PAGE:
When we, as photographers, plan a shot, one of the fundamental decisions that we must make is what we want to be in sharp focus. What we desire to be in focus can vary radically from one image to another. For an expansive vista of the Grand Canyon, we may desire that everything from the foreground to the farthest recesses of the canyon be sharp. For a macro shot of a flower, we may want a very narrow range of focus so that the viewers’ attention is concentrated at a specific point in the image.
The issue of what is and is not in focus is referred to as depth of field. From a practical point of view, depth of field can be defined as the nearest point to the farthest point that appears sharp in an image. So, the question now becomes, “How can we control the depth of field?” Actually, there are several factors that we can control that will affect the depth of field.
The camera aperture has a very large impact on depth of field. Basically, the smaller the aperture is, the greater the depth of field that will result. So, if you want a large depth of field, you should use a small aperture. For a small depth of field, you will need a large aperture.
Increasing the focal length reduces the depth of field. Conversely, decreasing the focal length increases the depth of field. Thus, long lenses typically have small depth of fields, and wide angle lenses have large depth of fields. This is one of the reasons that landscape photographers often use wide angle lenses. A wide angle lens combined with a small aperture produces a very large depth of field.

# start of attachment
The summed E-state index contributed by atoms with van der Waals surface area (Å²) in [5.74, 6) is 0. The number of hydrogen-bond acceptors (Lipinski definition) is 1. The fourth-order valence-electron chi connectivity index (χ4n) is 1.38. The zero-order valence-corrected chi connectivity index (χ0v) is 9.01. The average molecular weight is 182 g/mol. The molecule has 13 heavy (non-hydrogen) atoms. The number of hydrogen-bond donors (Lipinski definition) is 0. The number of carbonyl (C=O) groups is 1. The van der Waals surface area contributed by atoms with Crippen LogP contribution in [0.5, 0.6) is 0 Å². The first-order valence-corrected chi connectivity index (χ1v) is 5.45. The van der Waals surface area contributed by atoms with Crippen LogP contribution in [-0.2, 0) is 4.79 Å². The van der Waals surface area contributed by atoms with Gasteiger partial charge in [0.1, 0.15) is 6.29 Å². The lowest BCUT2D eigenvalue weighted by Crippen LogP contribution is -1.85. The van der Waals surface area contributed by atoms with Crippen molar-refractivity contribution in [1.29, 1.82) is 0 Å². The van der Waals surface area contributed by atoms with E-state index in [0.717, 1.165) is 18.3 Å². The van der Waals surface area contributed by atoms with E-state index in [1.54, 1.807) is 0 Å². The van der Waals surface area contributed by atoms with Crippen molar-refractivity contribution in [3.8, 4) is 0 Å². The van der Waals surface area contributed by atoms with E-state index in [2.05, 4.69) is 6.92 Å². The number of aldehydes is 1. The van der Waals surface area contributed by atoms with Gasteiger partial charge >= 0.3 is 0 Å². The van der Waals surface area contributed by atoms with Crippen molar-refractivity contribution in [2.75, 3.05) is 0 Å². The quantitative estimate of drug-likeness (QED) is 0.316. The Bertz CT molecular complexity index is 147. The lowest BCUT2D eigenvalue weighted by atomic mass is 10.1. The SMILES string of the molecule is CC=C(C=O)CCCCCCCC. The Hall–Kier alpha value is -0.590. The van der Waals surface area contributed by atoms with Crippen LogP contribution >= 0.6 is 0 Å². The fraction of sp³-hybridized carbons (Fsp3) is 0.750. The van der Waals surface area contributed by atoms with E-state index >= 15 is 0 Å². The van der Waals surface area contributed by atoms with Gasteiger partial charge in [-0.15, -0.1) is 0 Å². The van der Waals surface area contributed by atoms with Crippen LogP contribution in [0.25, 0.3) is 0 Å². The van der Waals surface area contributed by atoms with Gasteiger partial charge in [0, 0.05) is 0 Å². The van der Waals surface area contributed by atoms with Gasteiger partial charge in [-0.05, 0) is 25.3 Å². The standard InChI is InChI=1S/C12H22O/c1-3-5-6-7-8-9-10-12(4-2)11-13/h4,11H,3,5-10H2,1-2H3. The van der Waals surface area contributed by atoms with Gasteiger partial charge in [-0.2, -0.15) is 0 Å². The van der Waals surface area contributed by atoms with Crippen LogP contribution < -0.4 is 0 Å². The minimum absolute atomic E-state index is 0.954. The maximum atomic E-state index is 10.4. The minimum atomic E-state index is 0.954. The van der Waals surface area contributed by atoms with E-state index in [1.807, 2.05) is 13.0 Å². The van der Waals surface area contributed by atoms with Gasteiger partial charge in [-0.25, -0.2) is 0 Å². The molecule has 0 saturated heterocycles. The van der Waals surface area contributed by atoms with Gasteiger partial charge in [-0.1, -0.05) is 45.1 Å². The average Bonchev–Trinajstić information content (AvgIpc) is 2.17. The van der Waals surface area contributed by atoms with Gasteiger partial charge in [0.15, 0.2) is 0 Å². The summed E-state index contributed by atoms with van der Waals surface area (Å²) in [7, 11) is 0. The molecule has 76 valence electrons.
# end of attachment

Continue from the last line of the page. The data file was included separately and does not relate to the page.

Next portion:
The greater the distance is from the subject, the greater the depth of field that will result.
Lens sharpness has an impact on depth of field. Sharp lenses are sharper throughout the field of view. This increases the depth of field.
Sensor or Film Size
Okay, this one is a little bit more complicated. In one way, larger sensors in digital cameras or larger film in film cameras produce greater depth of field because the image from a larger sensor or piece of film does not need to be enlarged as much in order to create a print. The less an image is enlarged, the sharper it will appear. This increases the depth of field. On the other hand, cameras with larger sensors or film tend to use longer lenses which decreases the depth of field. So, what is the overall impact? Usually, the larger sensor or film cameras will produce a smaller depth of field. However, that is not a guaranteed thing as much depends on how the camera is used.
The general, the larger the print is, the smaller the depth of field that results. This is because the print has to be enlarged more from the original size of the sensor or film in order to create a large print. This softens the print detail and reduces the depth of field.
When it comes to the focus distance, there is one very special focusing distance called the hyperfocal distance. The hyperfocal distance is the shortest distance from the camera such that everything from approximately half that distance to infinity will appear sharp. Focusing the camera at the hyperfocal distance results in the greatest depth of field possible for a given combination of aperture and focal length.
There are a number of ways to determine the hyperfocal distance. Probably, the most common method is to use a depth of field guide. A depth of field guide is an inexpensive, small device that allows a photographer to determine hyperfocal distances as well as other depth of field parameters.
In addition, photographers that have older lenses may find that their lenses have depth of field scales engraved on the lenses. To set the hyperfocal distance, one simply aligns the infinity symbol with the color coded depth of field lines. Unfortunately, most modern lenses no longer have depth of field scales.
With the above information, you should be ready to head into the field with full control over the depth of field in your images.
If you are interested in learning even more about depth of field, please check out Ron’s full length depth of field article at Depth of Field